The woman in this painting loves Jesus. She is morally brave, and willing to do what he tells her to. She is wild and romantic and fiery, but I would like to call your attention to the self-evident fact that her painting is not of a kite. It is of Thayet as Thayet I, founder of the Queen’s Riders (and let us recall as well the character of the Queen’s Ladies). Wild and romantic and fiery, yes, but flighty—no. Her emotions run high, but as a person, she is steadfast. She is practical, in her way, which is usually not my way—that is to say, we are both young, and we have different (but I think complimentary) areas of expertise when it comes to living life well both practically and morally.

There is a surprising sadness in the face of the woman in this painting. She has been through a lot—which is not especially impressive, of course, nor particularly admirable. Lots of people have been through a lot and come through it the worse for wear; suffering is an opportunity to build character but doesn’t produce it. Here is what I do find admirable: to bear suffering and retain one’s happiness, one’s sense of delight. Of course, lots of people can stay happy in the face of crushing disappointment; it’s one of many defense mechanisms the psyche can choose from. So here is something more admirable still: to bear suffering and joy simultaneously, with joy the deeper and higher of the two. Happiness can be a defense mechanism. Contentment and wonder can be defense mechanisms. Joy comes from the Lord, and my love is a joyful woman.

She’s always been there for me. Of course, there are lots of reasons to always stick by a person, not all of them good. But Thayet stuck around because she believed in me, believed both in what I’m trying to be and that I can do it, and she believed those things for the right reasons. Anybody can believe in a dream and the ability to accomplish it as wishful thinking. I don’t care about wishful thinking. I care about honesty and obedience and dreaming the dreams Jesus dreams for us. I care about sticking it out even when you don’t feel like it because Jesus told you to. And that is why there is an aspis on the wall. Her emotions run high, and I love that. But her colors are argent and azure.

She taught me to open new areas of myself to introspection. She taught me new ways to believe in myself - not in the tired, defiant way in which we must never believe in ourselves, but in the simple, humble way of acknowledging what is. She taught me to be more open. And to hold on to the old, Nehemiah-like determination as well.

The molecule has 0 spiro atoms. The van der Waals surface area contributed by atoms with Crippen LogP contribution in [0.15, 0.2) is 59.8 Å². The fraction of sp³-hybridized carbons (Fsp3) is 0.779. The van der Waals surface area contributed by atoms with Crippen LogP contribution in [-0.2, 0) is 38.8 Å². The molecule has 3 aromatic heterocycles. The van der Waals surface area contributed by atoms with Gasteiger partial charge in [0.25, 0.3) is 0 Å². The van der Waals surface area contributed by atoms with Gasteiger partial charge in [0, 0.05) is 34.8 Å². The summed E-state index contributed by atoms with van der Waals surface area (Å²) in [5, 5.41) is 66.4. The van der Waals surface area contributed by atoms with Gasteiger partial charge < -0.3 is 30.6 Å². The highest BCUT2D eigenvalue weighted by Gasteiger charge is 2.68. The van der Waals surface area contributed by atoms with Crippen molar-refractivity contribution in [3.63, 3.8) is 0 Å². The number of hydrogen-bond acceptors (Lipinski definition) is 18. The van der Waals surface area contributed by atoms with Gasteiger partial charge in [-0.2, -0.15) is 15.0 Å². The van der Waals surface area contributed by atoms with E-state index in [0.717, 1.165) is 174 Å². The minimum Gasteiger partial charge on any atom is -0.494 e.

And that again leaves us with just me. And who am I? Have I grown as a result of knowing all these girls? Well, this is still Speaking Natalie, and I’m not going to answer that question myself in detail. Ask my parents. Most of you know how. I will content myself with saying yes. I am more myself—more who I am supposed to be, and who I long to be—for the varied loves of these women. There is more to say in my heart about each of them than I can say here, or could say here if I had all the time in the world.

Happy Birthday, Shanah. I love you.

Monday, June 11, 2007


Here are some things I’ve learned regarding my beliefs about death in the last week or so. If we need an overarching theme, I suppose it’s that my beliefs about death (which are, I suppose, a subset of the Christian beliefs about death) are weird. That’s not to say paradoxical, or inconsistent, but I have to admit they are weird.

Here’s an example. It turns out that I view death as an almost wholly biological phenomenon. I am highly skeptical of claims that dying people are seeing those who have passed on, or heaven, or have any extraordinary insight that the rest of us don’t have. This is not to say that I think it’s impossible to see those who have passed on, or heaven, or to have literally superhuman insight. It’s just that I think those are relatively extraordinary events, and in any case I don’t see what at all they have to do with death. If anything, I suppose that the dying perceive less than the rest of us.

On the other hand, it’s very important to my conception of death (and, indeed, to my conception of humanity) to affirm that a person is bodily. In Phoenix Earth terms I would say that humans are animals; i.e., they are meant to have bodies and their bodies are an important part of who they are. I reject wholeheartedly the view that the body is merely a shell or a vessel, unconnected from the “real” or spiritual person. When a person dies, in my opinion, they are dying – death is not the mere release of a person’s true self from a wasted shell. When we say that a person dies, I think that they really are dying, and I prefer to call it that. Euphemisms (and I don’t mean the term perjoratively) such as passing away, going home, or even that most ancient of Christian euphemisms, falling asleep, make me uncomfortable.